Effect of alpha-adrenergic stimulation and its blockade on glucose turnover in man

Am J Physiol. 1980 May;238(5):E467-72. doi: 10.1152/ajpendo.1980.238.5.E467.


Epinephrine (50 ng . kg-1 . min-1) was infused for 120 min in seven normal volunteers alone (combined alpha- and beta-adrenergic stimulation), with propranolol (alpha-adrenergic stimulation), and with propranolol plus phentolamine (alpha-adrenergic blockade superimposed on alpha-adrenergic stimulation). During alpha-adrenergic stimulation, plasma glucose and glucose production increased 32 and 42% less, respectively, than during infusion of epinephrine alone, whereas glucose clearance was suppressed comparably. Plasma insulin decreased during alpha-adrenergic stimulation but increased during infusion of epinephrine alone. Plasma epinephrine was threefold greater during infusion of epinephrine plus propranolol than during infusion of epinephrine alone. When alpha-adrenergic blockade was superimposed on alpha-adrenergic stimulation, the increases in plasma glucose and glucose production as well as the decreases in plasma insulin and glucose clearance observed during alpha-adrenergic stimulation were virtually abolished, whereas plasma epinephrine levels were unaltered. These results indicate that in man epinephrine can cause hyperglycemia via both alpha- and beta-adrenergic stimulation of glucose production and suppression of glucose clearance, either directly or indirectly. alpha-Adrenergic effects on glucose production and clearance may be mediated by inhibition of insulin secretion.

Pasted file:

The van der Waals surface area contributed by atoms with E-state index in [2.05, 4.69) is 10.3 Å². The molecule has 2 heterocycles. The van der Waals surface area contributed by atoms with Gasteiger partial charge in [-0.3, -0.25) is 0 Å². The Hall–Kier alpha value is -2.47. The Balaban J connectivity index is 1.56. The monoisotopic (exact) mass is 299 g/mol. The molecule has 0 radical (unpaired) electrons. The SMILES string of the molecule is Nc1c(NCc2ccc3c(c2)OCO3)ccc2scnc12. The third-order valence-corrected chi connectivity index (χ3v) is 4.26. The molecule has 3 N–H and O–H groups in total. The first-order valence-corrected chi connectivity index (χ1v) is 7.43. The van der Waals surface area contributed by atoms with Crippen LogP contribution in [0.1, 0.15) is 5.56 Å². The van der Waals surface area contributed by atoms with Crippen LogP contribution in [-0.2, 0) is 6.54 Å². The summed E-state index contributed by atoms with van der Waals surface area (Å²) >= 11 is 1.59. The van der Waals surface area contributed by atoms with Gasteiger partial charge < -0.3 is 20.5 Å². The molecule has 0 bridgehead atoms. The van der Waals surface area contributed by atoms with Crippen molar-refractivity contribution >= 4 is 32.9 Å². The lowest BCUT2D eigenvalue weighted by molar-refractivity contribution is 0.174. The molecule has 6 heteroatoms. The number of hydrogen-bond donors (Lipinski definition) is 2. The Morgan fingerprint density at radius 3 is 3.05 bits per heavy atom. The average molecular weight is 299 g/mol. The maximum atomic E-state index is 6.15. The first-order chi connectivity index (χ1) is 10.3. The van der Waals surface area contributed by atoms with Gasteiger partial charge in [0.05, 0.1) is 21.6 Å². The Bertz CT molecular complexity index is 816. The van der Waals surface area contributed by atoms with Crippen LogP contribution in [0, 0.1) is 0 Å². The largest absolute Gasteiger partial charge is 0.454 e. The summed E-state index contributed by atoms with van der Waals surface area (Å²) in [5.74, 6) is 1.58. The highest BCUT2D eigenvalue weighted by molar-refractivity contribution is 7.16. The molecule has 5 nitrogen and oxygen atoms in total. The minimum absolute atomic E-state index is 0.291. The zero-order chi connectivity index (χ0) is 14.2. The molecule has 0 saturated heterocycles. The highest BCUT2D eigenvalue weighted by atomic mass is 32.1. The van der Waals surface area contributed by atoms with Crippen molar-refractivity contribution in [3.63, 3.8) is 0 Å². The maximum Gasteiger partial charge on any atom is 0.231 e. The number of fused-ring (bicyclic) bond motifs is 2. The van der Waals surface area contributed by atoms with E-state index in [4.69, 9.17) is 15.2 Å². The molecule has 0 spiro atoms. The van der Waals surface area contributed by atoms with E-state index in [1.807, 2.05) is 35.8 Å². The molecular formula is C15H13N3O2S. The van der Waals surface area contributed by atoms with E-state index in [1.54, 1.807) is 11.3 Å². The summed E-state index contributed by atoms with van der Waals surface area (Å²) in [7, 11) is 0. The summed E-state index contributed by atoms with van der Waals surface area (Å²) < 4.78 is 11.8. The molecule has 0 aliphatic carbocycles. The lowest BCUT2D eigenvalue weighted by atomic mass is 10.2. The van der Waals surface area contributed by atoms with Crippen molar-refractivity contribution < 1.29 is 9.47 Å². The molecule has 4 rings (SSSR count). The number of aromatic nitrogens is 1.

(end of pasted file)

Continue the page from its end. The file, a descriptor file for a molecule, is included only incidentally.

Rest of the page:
Publication types

  • Research Support, U.S. Gov't, P.H.S.

MeSH terms

  • Adult
  • Blood Glucose / metabolism*
  • Epinephrine / pharmacology*
  • Female
  • Glucagon / blood*
  • Humans
  • Hyperglycemia / etiology
  • Insulin / blood*
  • Male
  • Phentolamine / pharmacology
  • Propranolol / pharmacology


  • Blood Glucose
  • Insulin
  • Glucagon
  • Propranolol
  • Epinephrine
  • Phentolamine